||This very short trail leads to a pretty, tree-lined lake in fairly level land beside the Gibbon River, covered by fir and pine trees partly burned in 1988. The trailhead is on the north side of the highway and 3.5 miles east of Norris; once at Ice Lake, the path continues 0.7 miles to a junction with a section of the Howard Eaton Trail. Left leads to Norris campground while right joins the Wolf Lake Trail after 1.5 miles.
||Monument is a largely extinct geyser basin on a hillside at the south edge of Gibbon Meadows, consisting of dormant white geyserite cones, a few of which occasionally emit puffs of steam. The trail begins half a mile south of the Artist Paintpots beside a road bridge over the Gibbon River; it follows the river northwards then bends back southwest, climbing steeply through new growth pine woods to the basin.
||Two wide footpaths loop through the fascinating volatile landscapes at Norris Geyser Basin - a 3/4 mile boardwalk trail across the white expanse of Porcelain Basin and a 1.5 mile route through the more isolated geysers and springs of Back Basin. This is by far the most popular hike in the Norris region.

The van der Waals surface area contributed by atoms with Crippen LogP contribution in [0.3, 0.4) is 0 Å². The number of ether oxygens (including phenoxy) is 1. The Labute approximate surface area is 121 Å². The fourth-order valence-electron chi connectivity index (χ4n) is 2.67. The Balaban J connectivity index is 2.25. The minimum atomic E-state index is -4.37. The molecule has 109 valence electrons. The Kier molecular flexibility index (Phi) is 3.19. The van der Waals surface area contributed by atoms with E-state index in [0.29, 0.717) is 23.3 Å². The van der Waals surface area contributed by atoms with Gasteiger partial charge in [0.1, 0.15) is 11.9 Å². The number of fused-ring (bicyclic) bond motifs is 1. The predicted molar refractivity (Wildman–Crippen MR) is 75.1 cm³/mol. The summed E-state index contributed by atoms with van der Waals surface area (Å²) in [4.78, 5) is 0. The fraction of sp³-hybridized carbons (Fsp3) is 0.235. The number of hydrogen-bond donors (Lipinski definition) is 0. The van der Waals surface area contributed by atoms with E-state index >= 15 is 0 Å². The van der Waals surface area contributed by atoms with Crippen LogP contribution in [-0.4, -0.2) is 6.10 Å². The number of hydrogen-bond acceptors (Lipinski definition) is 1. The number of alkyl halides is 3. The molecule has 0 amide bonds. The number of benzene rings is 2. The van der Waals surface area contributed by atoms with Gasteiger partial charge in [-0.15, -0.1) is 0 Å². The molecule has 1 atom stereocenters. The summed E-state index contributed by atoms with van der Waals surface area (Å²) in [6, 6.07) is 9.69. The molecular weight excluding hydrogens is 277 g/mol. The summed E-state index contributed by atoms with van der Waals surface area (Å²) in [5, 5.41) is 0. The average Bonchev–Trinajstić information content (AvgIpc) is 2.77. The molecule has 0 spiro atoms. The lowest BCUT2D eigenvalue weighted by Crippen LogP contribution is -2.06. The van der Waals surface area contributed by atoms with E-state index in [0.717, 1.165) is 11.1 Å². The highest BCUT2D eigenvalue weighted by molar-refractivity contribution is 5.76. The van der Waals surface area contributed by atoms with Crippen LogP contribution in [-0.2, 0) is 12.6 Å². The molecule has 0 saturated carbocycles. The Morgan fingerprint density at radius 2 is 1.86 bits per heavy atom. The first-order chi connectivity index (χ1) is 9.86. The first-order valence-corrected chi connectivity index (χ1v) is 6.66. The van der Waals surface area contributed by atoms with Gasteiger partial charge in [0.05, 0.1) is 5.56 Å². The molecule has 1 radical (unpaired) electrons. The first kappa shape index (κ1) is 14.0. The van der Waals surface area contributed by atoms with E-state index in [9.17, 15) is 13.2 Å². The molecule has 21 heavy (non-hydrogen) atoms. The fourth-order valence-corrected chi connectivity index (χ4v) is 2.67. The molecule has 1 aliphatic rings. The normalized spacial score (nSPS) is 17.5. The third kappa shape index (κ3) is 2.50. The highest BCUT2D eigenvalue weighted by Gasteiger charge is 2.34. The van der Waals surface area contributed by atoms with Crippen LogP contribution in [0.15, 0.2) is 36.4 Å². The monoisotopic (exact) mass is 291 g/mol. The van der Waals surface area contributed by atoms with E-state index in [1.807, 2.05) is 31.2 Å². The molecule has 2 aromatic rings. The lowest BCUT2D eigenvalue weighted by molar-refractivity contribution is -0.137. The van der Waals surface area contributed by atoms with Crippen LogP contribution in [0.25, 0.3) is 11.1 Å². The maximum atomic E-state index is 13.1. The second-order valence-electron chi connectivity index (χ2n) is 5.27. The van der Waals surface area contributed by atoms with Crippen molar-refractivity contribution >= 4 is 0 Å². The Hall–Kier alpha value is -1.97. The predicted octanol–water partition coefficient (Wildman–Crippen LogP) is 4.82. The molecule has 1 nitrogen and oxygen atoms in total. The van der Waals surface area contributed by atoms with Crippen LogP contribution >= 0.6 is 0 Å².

||The longest and least-used trail in the Norris area is along Solfatara Creek, a tributary of the Gibbon River that crosses a hilly region containing a number of small hot springs and gas vents. The path starts and finishes beside the main road; the south end is at the Norris campground and the north trailhead is at the mouth of Lemonade Creek, 3/4 mile south of Beaver Lake picnic area. The southernmost 2/3 of the route is along the creek, while the northern third passes the largely dormant but sulphurous-smelling Whiterock Springs then climbs over a ridge, within sight of other springs and Lake of the Woods. The path is not regularly maintained and may be hard to follow, especially at the northern end.
||On the west edge of both Gibbon Meadows and Gibbon Geyser Basin, Sylvan Springs are a group of hot pools, bubbling springs and sulphurous fumaroles. There is no path to this area but the springs can be explored by careful off-trail hiking; the approach is quite easy, across open grassland, though the ground becomes more uneven and overgrown around the thermal region.
||0.25 miles east of the Ice Lake trailhead is the unmarked start point for the hike to Wolf Lake, another tranquil pool tucked away in the forest around the far upper end of the Gibbon River. The route follows the north edge of the wooded Solfatara Plateau, crossing the river and smaller tributary streams various times, so is wet and muddy during early summer. After 1.5 miles it joins the Howard Eaton Trail from Norris and Ice Lake, while after Wolf Lake the route continues another mile to the larger Grebe Lake (see hikes in the east).